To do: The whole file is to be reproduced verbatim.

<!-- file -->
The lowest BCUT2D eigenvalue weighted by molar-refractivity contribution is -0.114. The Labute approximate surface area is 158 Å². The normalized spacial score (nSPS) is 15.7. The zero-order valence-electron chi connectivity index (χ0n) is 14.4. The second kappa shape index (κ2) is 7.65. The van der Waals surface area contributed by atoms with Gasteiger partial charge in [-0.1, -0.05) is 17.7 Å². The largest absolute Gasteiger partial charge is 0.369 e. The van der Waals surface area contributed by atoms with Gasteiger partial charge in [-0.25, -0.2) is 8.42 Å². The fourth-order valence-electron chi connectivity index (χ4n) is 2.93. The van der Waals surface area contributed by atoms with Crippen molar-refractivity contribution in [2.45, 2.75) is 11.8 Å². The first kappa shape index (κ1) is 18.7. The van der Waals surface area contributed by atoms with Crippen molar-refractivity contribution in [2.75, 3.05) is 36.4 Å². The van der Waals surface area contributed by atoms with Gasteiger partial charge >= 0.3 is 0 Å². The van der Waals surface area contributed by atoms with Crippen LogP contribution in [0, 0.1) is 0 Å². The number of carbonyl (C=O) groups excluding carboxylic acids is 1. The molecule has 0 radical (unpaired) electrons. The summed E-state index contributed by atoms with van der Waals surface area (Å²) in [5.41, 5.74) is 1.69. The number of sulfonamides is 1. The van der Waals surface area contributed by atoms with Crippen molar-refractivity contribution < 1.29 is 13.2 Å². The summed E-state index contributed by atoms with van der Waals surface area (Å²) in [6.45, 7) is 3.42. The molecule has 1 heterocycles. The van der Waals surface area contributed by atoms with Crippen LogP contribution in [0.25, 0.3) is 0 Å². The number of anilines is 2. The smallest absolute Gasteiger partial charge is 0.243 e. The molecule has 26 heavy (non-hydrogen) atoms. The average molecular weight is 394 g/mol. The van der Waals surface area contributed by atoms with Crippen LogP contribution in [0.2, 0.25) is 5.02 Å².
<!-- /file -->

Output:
The lowest BCUT2D eigenvalue weighted by molar-refractivity contribution is -0.114. The Labute approximate surface area is 158 Å². The normalized spacial score (nSPS) is 15.7. The zero-order valence-electron chi connectivity index (χ0n) is 14.4. The second kappa shape index (κ2) is 7.65. The van der Waals surface area contributed by atoms with Gasteiger partial charge in [-0.1, -0.05) is 17.7 Å². The largest absolute Gasteiger partial charge is 0.369 e. The van der Waals surface area contributed by atoms with Gasteiger partial charge in [-0.25, -0.2) is 8.42 Å². The fourth-order valence-electron chi connectivity index (χ4n) is 2.93. The van der Waals surface area contributed by atoms with Crippen molar-refractivity contribution in [2.45, 2.75) is 11.8 Å². The first kappa shape index (κ1) is 18.7. The van der Waals surface area contributed by atoms with Crippen molar-refractivity contribution in [2.75, 3.05) is 36.4 Å². The van der Waals surface area contributed by atoms with Gasteiger partial charge >= 0.3 is 0 Å². The van der Waals surface area contributed by atoms with Crippen LogP contribution in [0, 0.1) is 0 Å². The number of carbonyl (C=O) groups excluding carboxylic acids is 1. The molecule has 0 radical (unpaired) electrons. The summed E-state index contributed by atoms with van der Waals surface area (Å²) in [5.41, 5.74) is 1.69. The number of sulfonamides is 1. The van der Waals surface area contributed by atoms with Crippen molar-refractivity contribution < 1.29 is 13.2 Å². The summed E-state index contributed by atoms with van der Waals surface area (Å²) in [6.45, 7) is 3.42. The molecule has 1 heterocycles. The van der Waals surface area contributed by atoms with Crippen LogP contribution in [0.25, 0.3) is 0 Å². The number of anilines is 2. The smallest absolute Gasteiger partial charge is 0.243 e. The molecule has 26 heavy (non-hydrogen) atoms. The average molecular weight is 394 g/mol. The van der Waals surface area contributed by atoms with Crippen LogP contribution in [0.2, 0.25) is 5.02 Å².